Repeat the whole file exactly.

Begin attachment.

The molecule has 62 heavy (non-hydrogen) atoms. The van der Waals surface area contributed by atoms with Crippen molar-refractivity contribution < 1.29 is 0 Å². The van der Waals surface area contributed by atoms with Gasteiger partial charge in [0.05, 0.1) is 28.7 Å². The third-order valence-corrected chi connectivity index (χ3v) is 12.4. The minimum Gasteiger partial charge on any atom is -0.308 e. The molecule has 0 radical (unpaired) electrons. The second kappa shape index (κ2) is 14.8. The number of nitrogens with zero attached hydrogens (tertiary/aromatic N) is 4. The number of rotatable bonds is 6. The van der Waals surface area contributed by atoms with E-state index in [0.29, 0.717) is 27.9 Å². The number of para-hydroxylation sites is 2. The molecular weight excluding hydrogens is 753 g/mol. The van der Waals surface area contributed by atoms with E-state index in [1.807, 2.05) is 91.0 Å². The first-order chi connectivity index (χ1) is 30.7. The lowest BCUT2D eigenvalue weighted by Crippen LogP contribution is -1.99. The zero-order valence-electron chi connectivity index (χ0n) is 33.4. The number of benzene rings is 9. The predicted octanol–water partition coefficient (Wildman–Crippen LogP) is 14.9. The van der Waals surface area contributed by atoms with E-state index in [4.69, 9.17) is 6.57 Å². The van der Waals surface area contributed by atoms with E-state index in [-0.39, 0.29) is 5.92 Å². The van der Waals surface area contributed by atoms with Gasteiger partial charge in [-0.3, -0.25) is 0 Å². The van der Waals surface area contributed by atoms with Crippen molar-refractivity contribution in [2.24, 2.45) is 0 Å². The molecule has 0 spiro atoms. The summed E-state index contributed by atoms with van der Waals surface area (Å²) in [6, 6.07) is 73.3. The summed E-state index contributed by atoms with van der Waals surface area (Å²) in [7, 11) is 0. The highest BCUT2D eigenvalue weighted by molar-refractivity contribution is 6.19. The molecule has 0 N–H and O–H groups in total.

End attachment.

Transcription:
The molecule has 62 heavy (non-hydrogen) atoms. The van der Waals surface area contributed by atoms with Crippen molar-refractivity contribution < 1.29 is 0 Å². The van der Waals surface area contributed by atoms with Gasteiger partial charge in [0.05, 0.1) is 28.7 Å². The third-order valence-corrected chi connectivity index (χ3v) is 12.4. The minimum Gasteiger partial charge on any atom is -0.308 e. The molecule has 0 radical (unpaired) electrons. The second kappa shape index (κ2) is 14.8. The number of nitrogens with zero attached hydrogens (tertiary/aromatic N) is 4. The number of rotatable bonds is 6. The van der Waals surface area contributed by atoms with E-state index in [0.29, 0.717) is 27.9 Å². The number of para-hydroxylation sites is 2. The molecular weight excluding hydrogens is 753 g/mol. The van der Waals surface area contributed by atoms with E-state index in [1.807, 2.05) is 91.0 Å². The first-order chi connectivity index (χ1) is 30.7. The lowest BCUT2D eigenvalue weighted by Crippen LogP contribution is -1.99. The zero-order valence-electron chi connectivity index (χ0n) is 33.4. The number of benzene rings is 9. The predicted octanol–water partition coefficient (Wildman–Crippen LogP) is 14.9. The van der Waals surface area contributed by atoms with E-state index in [4.69, 9.17) is 6.57 Å². The van der Waals surface area contributed by atoms with E-state index in [-0.39, 0.29) is 5.92 Å². The van der Waals surface area contributed by atoms with Gasteiger partial charge in [-0.3, -0.25) is 0 Å². The van der Waals surface area contributed by atoms with Crippen molar-refractivity contribution in [2.24, 2.45) is 0 Å². The molecule has 0 spiro atoms. The summed E-state index contributed by atoms with van der Waals surface area (Å²) in [6, 6.07) is 73.3. The summed E-state index contributed by atoms with van der Waals surface area (Å²) in [7, 11) is 0. The highest BCUT2D eigenvalue weighted by molar-refractivity contribution is 6.19. The molecule has 0 N–H and O–H groups in total.